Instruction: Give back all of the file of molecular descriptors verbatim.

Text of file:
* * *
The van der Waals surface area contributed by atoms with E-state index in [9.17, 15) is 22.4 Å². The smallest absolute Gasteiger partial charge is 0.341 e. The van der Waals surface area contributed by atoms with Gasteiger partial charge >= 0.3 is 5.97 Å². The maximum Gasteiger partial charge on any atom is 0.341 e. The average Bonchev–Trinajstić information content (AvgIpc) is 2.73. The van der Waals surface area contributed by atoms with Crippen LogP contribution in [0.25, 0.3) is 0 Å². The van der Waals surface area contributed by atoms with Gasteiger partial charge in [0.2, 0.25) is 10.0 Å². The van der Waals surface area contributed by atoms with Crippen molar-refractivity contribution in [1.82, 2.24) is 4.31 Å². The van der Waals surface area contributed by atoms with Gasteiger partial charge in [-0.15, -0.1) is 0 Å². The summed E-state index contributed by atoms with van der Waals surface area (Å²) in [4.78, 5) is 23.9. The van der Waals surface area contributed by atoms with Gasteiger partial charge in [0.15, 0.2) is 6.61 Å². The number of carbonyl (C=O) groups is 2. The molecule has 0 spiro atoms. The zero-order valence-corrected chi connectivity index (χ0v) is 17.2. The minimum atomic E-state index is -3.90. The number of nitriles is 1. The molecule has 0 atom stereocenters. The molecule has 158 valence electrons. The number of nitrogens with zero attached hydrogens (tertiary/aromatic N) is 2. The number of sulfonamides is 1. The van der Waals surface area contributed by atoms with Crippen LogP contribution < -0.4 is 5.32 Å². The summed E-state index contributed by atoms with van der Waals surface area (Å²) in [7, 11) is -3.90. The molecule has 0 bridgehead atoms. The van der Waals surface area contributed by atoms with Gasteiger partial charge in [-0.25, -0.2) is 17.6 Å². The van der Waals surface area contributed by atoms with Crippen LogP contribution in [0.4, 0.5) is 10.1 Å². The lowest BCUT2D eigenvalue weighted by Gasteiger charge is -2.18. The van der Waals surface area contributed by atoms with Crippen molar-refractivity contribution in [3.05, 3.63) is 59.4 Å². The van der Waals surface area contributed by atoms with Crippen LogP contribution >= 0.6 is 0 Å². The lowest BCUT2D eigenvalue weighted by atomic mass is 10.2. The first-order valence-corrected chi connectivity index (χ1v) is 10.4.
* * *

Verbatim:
The van der Waals surface area contributed by atoms with E-state index in [9.17, 15) is 22.4 Å². The smallest absolute Gasteiger partial charge is 0.341 e. The van der Waals surface area contributed by atoms with Gasteiger partial charge >= 0.3 is 5.97 Å². The maximum Gasteiger partial charge on any atom is 0.341 e. The average Bonchev–Trinajstić information content (AvgIpc) is 2.73. The van der Waals surface area contributed by atoms with Crippen LogP contribution in [0.25, 0.3) is 0 Å². The van der Waals surface area contributed by atoms with Gasteiger partial charge in [0.2, 0.25) is 10.0 Å². The van der Waals surface area contributed by atoms with Crippen molar-refractivity contribution in [1.82, 2.24) is 4.31 Å². The van der Waals surface area contributed by atoms with Gasteiger partial charge in [-0.15, -0.1) is 0 Å². The summed E-state index contributed by atoms with van der Waals surface area (Å²) in [4.78, 5) is 23.9. The van der Waals surface area contributed by atoms with Gasteiger partial charge in [0.15, 0.2) is 6.61 Å². The number of carbonyl (C=O) groups is 2. The molecule has 0 spiro atoms. The zero-order valence-corrected chi connectivity index (χ0v) is 17.2. The minimum atomic E-state index is -3.90. The number of nitriles is 1. The molecule has 0 atom stereocenters. The molecule has 158 valence electrons. The number of nitrogens with zero attached hydrogens (tertiary/aromatic N) is 2. The number of sulfonamides is 1. The van der Waals surface area contributed by atoms with Crippen LogP contribution < -0.4 is 5.32 Å². The summed E-state index contributed by atoms with van der Waals surface area (Å²) in [7, 11) is -3.90. The molecule has 0 bridgehead atoms. The van der Waals surface area contributed by atoms with Gasteiger partial charge in [-0.25, -0.2) is 17.6 Å². The van der Waals surface area contributed by atoms with Crippen LogP contribution in [0.4, 0.5) is 10.1 Å². The lowest BCUT2D eigenvalue weighted by Gasteiger charge is -2.18. The van der Waals surface area contributed by atoms with Crippen molar-refractivity contribution in [3.05, 3.63) is 59.4 Å². The van der Waals surface area contributed by atoms with Crippen LogP contribution >= 0.6 is 0 Å². The lowest BCUT2D eigenvalue weighted by atomic mass is 10.2. The first-order valence-corrected chi connectivity index (χ1v) is 10.4.